An absolute beginner’s guide to clay pigeon shooting, part 3: New techniques, old friends and how to buy your own gun

If you're looking to get into shooting, a series of lessons is the place to start —as Octavia Pollock has been finding out at the Cowdray Estate's Hownhall shooting school.

You can read about Octavia’s first lesson here, and her second lesson here.

The usually warm welcome at Hownhall was made even warmer by the addition of a black labrador puppy to the existing canine tribe. Pilot was an engaging distraction, but gundog training will have to wait until I’m a tad more proficient with the gun part of things.

With that in mind, Simon and I walked down through the woods and back to the driven-game stand. One of the joys of Hownhall is the privacy, with the stands tucked away in different patches of the forest, tracks winding off up and down to stands for high pheasants, grouse, partridge or even rabbit. The driven-game stand is in one of the most open parts, ideal for competitions or days such as the National Ladies’ Shooting Day in June, which was oversubscribed this year. Perhaps I’ll try to take part next year…

It took a few goes to relax back into the ‘zen’ mindset that allowed me to relax, swing up and fire as soon as the clay disappeared, obliterating it into smithereens, but after a few successful shots Simon suggested we move further down the hill to the partridge stand. This brought up a whole new technique that obliterated any smidgen of smugness I might have been feeling as swiftly as a clay is turned to powder when struck with shotgun pellets.

Clay pigeon shooting at Hownhall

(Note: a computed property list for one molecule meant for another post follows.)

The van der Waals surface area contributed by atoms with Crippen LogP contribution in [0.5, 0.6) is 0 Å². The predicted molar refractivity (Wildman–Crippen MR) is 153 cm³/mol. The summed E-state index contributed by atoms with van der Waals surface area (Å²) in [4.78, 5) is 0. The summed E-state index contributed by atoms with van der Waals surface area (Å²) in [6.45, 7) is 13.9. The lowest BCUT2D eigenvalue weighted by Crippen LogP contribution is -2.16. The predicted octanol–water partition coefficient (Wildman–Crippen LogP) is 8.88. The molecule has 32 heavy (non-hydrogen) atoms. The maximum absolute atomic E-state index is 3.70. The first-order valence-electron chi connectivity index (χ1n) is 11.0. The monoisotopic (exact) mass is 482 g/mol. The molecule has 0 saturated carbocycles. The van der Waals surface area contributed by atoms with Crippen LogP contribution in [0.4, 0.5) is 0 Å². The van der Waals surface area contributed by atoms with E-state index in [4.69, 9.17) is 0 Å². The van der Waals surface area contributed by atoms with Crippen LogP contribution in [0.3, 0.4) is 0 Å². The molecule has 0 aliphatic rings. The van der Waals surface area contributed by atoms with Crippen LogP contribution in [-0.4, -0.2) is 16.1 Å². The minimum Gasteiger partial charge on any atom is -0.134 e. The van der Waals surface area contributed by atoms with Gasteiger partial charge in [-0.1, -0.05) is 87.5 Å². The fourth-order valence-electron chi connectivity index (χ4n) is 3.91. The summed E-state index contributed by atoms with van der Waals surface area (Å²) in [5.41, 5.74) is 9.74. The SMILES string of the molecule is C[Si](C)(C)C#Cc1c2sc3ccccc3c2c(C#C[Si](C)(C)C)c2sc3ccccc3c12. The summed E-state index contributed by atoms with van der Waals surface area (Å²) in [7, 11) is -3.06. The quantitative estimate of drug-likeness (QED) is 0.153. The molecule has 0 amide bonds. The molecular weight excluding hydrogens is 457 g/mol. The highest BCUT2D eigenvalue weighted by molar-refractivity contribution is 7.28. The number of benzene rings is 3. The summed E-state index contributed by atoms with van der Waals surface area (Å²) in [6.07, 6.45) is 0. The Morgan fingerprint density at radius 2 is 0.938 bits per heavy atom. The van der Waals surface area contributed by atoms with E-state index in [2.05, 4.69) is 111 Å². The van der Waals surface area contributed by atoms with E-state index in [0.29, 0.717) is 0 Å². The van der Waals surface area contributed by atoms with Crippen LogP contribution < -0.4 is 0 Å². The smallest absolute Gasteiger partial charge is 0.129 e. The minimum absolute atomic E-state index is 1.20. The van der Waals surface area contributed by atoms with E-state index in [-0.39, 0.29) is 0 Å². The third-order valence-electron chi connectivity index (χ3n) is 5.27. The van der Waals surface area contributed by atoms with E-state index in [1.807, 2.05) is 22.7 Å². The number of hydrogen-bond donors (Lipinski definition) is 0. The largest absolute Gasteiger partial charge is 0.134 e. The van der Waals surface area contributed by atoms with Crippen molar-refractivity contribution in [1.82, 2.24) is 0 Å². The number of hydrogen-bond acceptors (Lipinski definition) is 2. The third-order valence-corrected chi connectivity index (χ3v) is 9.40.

Rather than swinging up through the vertical, the flight of the ‘partridge’ from right to left required me to swing on a flattened curve, staying in front of the clay. Oddly, it proved harder to shoot cleanly when the clay was in sight than when it was hidden, but Simon’s advice to keep the barrel a wine-bottle’s length in front of the target proved remarkably successful. I did hit a few, but adjusting my speed and body movements to a different line of fire was tricky. More practice needed!

For said practice, I will return with fellow lady shots and share their guns — an old friend of mine was a member of St Andrews University shooting club — and maybe eventually get my own. A good gun shop such as Rakers, near Petworth, will always help customers find the perfect size and fit, and take a gun on trial — apparently crucial, since it’s no good buying a gun without having first fired it.

Technical discussions can be infinite, but Simon shared a few of the secrets of bore, choke and cartridge with me as I rested my arms. Bore size (gauge in America) is simply the result of taking 1lb of lead and splitting it into 10, 12 or 28 pieces — a pleasing nugget of knowledge that harked back to the 32- and 24-pounder guns of Nelson’s Navy, familiar to me from C. S. Forester and Patrick O’Brian novels.

As for choke? That’s the amount by which the barrel is constricted, determining the spread of shot. Shotgun ammunition, meanwhile, is made by a number of companies. Hownhall uses Hull cartridges, manufactured in the eponymous city by the Bontoft family for 72 years. Hull is at the forefront of the drive to reduce the sport’s use of plastic, too, having always made fibre wads.

Clay pigeon shooting at Hownhall

Before any of this becomes a concern, however, I’d need a shotgun licence. These must be applied for from your local police force, in my case Sussex Police. Printing off 15 pages is somewhat daunting, but if you’re a law-abiding citizen, you should have no problem. For shotgun certificates, one referee to vouch for you is required; for firearms licences, two are needed. It costs £79.50; renewal — after five years — is £49.

If you jump through these hoops and then buy a shotgun, you must have a lockable case to keep it in, too, which has to be available for inspection by the police. Licences take about eight weeks to process, so it’s a good idea to get it ready in plenty of time. You don’t have to buy a shotgun once you have a licence: unless you shoot regularly, it’s perfectly possible to borrow or hire a gun. But of course, the sky’s the limit if you want to go all out and get a full set of bespoke tweeds and a pair of Purdeys…

Octavia took her shooting lessons at Hownhall, on the Cowdray Estate — see www.cowdray.co.uk/sport/shooting/clay-pigeon-shooting to find out more.